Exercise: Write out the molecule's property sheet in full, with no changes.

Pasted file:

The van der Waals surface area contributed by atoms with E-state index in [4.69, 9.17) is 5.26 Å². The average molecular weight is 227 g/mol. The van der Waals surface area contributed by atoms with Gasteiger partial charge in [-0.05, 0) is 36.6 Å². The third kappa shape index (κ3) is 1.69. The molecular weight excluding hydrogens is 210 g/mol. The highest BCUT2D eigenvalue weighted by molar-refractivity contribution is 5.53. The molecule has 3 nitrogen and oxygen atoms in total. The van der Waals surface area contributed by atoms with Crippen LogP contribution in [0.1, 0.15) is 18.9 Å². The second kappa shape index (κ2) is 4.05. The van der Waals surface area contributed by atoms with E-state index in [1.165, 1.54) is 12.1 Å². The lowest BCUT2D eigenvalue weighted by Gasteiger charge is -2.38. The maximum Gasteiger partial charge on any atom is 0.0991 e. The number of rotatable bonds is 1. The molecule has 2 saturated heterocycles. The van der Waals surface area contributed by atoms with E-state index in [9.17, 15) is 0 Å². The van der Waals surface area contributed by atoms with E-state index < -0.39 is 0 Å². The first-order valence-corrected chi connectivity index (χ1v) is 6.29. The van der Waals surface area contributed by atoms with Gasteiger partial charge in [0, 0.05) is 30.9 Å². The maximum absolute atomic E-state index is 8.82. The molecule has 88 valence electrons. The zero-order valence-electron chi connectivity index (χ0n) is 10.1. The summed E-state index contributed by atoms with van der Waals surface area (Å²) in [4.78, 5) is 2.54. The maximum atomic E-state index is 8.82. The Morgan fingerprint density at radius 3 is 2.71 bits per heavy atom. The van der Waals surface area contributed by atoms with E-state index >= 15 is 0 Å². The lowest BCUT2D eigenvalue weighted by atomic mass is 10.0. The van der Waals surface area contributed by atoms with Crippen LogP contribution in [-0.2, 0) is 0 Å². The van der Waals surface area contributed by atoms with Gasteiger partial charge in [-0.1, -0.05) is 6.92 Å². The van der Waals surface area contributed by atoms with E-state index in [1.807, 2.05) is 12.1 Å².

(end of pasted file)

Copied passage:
The van der Waals surface area contributed by atoms with E-state index in [4.69, 9.17) is 5.26 Å². The average molecular weight is 227 g/mol. The van der Waals surface area contributed by atoms with Gasteiger partial charge in [-0.05, 0) is 36.6 Å². The third kappa shape index (κ3) is 1.69. The molecular weight excluding hydrogens is 210 g/mol. The highest BCUT2D eigenvalue weighted by molar-refractivity contribution is 5.53. The molecule has 3 nitrogen and oxygen atoms in total. The van der Waals surface area contributed by atoms with Crippen LogP contribution in [0.1, 0.15) is 18.9 Å². The second kappa shape index (κ2) is 4.05. The van der Waals surface area contributed by atoms with E-state index in [1.165, 1.54) is 12.1 Å². The lowest BCUT2D eigenvalue weighted by Gasteiger charge is -2.38. The maximum Gasteiger partial charge on any atom is 0.0991 e. The number of rotatable bonds is 1. The molecule has 2 saturated heterocycles. The van der Waals surface area contributed by atoms with E-state index in [9.17, 15) is 0 Å². The van der Waals surface area contributed by atoms with E-state index < -0.39 is 0 Å². The first-order valence-corrected chi connectivity index (χ1v) is 6.29. The van der Waals surface area contributed by atoms with Gasteiger partial charge in [0, 0.05) is 30.9 Å². The maximum absolute atomic E-state index is 8.82. The molecule has 88 valence electrons. The zero-order valence-electron chi connectivity index (χ0n) is 10.1. The summed E-state index contributed by atoms with van der Waals surface area (Å²) in [4.78, 5) is 2.54. The maximum atomic E-state index is 8.82. The Morgan fingerprint density at radius 3 is 2.71 bits per heavy atom. The van der Waals surface area contributed by atoms with E-state index >= 15 is 0 Å². The lowest BCUT2D eigenvalue weighted by atomic mass is 10.0. The van der Waals surface area contributed by atoms with Crippen LogP contribution in [-0.2, 0) is 0 Å². The van der Waals surface area contributed by atoms with Gasteiger partial charge in [-0.1, -0.05) is 6.92 Å². The van der Waals surface area contributed by atoms with E-state index in [1.807, 2.05) is 12.1 Å².